TOPICS FOR FURTHER STUDY
- Research recent legislation about campaign finance reform and discuss how these measures would have affected the situation described in Both Your Houses.
- View Frank Capra’s 1939 movie, Mr. Smith Goes to Washington, about an idealistic man of the people who finds corruption and dishonesty in Congress. Compare how the movie handles this subject to how Anderson handles it in the play.
- Search the Internet for stories about legal and illegal ways in which corporations have given favors to politicians. Make a chart classifying the types of graft into different categories.
- Find out the names and addresses of your congressional representatives. Write to them, asking how they handle improper offers from wealthy individuals and organizations that want to influence their votes in Congress through donations or favors.
think, knowing that the whole absurd process is so complex that there is little chance of public outrage. Alan’s attempt to save the taxpayer 40 million dollars ends up costing them 475 million.
The political system in this play is fueled by cynicism. When Alan arrives and points out the obvious about corrupt congressmen and the unfair ways in which the committee decides what to finance, he is laughed at and pitied. The established members of the committee do not dislike what he has to say, nor do they disagree with it. Instead, they feel that they have heard it all before, have faced similar matters of conscience, and have come to the conclusion that they cannot change the system. This is shown in Sol’s speech, in which he explains that what constituents expect of their congressional representative is that “he gets what they want out of the Treasury, and fixes the Tariff for ’em, and sees that they don’t get gypped out of their share of the plunder.” Cynicism is also seen in the way in which an overwhelming majority of the House turns away from the ordinary practices that shape a bill and stampede to pass H. R. 2007 because each is focused only on what small benefit it offers him.
Simeon Gray is an example of virtue among these cynical politicians because he has maintained a small degree of selflessness. Unlike Alan, Gray has been in Congress long enough to have had his ideals destroyed, but he still maintains enough integrity to act for the common good; Marjorie, Sol, and the others who know him do not believe that his penitentiary deal is for his own enrichment but that it is, at worst, a mistake. However, the author seems to take a more cynical view of Gray than even the cynical political operatives in the play. While they all look up to Gray’s small degree of honesty, the play emphasizes the dishonesty that his job requires. Except for Alan, none of the characters in the play seem to realize how awful it is that Congress must do so many bad things and waste so much money on corrupt and useless projects in order to do even the slightest bit of good.
The reason that Alan thinks he can change the system that has corrupted so many other hopeful politicians is that he believes in progress. The other, experienced members try to convince him that he will face the same pressures they did and that he will either conform to the way things are or go back home when his term is over without having made any difference to the world. They all have stories like this; those who do not explain their personal sense of defeat at the hand of the system show it by following along with the corrupt practices unquestioningly. But Alan, who is an educated man interested in the larger scope of things, has faith that the system that crushed the spirits of the other politicians will eventually be overcome. At the moment when he has been defeated, when he is most likely to admit that there is nothing one man can do except go along and hope to do some occasional good, Alan is defiant in his optimism:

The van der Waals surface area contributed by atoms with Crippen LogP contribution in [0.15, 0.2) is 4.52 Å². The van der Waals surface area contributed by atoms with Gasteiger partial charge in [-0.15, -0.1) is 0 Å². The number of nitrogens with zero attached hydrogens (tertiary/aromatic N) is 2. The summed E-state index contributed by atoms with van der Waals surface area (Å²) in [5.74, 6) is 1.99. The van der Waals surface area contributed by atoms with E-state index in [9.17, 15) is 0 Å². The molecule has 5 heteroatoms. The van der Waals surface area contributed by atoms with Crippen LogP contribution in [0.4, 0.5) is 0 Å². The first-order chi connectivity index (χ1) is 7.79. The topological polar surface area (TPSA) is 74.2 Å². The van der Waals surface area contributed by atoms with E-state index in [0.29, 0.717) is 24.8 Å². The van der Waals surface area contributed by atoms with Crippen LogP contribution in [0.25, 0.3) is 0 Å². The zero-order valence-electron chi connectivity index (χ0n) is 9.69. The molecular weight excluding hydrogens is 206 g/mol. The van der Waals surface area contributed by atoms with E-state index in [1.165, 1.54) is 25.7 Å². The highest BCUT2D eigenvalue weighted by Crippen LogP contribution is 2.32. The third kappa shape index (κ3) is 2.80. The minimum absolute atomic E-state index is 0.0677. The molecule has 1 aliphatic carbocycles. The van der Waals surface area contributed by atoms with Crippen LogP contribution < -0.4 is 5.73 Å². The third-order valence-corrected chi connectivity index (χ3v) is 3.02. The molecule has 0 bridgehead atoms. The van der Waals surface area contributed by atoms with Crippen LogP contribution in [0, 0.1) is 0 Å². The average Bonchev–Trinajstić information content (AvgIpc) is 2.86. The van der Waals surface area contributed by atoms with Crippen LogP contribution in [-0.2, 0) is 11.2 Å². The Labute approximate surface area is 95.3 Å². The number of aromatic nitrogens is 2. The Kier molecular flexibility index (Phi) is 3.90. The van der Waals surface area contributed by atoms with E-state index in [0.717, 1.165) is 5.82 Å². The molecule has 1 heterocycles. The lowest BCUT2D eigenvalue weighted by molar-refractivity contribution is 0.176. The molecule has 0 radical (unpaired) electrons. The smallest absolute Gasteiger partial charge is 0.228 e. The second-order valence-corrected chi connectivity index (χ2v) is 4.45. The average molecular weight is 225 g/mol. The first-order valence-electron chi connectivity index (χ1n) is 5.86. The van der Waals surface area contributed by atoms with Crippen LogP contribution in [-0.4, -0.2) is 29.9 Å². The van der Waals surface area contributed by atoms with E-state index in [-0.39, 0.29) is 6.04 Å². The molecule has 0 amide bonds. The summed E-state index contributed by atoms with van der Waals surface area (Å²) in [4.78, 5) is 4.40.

It takes about a hundred years to tire this country of trickery—and we’re fifty years overdue right now. That’s my warning. And I’d feel pretty damn pitiful and lonely saying it to you, if I didn’t believe there are a hundred million people who are with me, a hundred million people who are disgusted enough to turn from you to something else.
Alan’s faith in progress is, of course, not shared by the other politicians, who have based their careers on the premise that the future will be like the past. Their success in passing a ridiculously bloated bill like H. R. 2007, along with their lack of concern over Alan’s threat to expose them all as crooked, seem to imply that Anderson does not believe Alan to be very astute. Still, the play ends with the faintest hint that progress is possible; when Sol, the old-time politician, brags that he does not expect the system to change in his lifetime, Bus, who is also a voice of experience, states flatly, “Maybe.” This is nothing like the hopeful speeches Alan makes, but it is Anderson’s way of showing that Alan is not necessarily deluded in his optimism.
Although the word “irony” is used often in ordinary conversation, it is not always used correctly. Irony is a literary technique in which an author uses language in such a way that it conveys the opposite of its literal meaning. Several times during Both Your Houses, Anderson has Sol Fitzmaurice give ironic speeches. Audiences know that Sol is corrupt; from his very first scene, he is drinking in the office and taking enjoyment from flouting the rules. His behavior is particularly corrupt in light of the fact that he is a lawmaker during Prohibition, the time in American history when drinking alcohol was illegal. “On my soul, I haven’t touched liquor since before breakfast,” Sol says, in a sentence that is formulated as if he were taking a pledge of virtue. When he is concerned about his thinly disguised bid for public money, he expresses his concern like a naughty boy pouting: “Everyone in Washington has tacked something onto the bill except yours truly,” he whines, “and I’m the one man that deserves it.” The item he wants “tacked on” is the diversion of the navy so that its ships dock at the town where he owns real estate and speakeasies, because this will raise the value of his investments.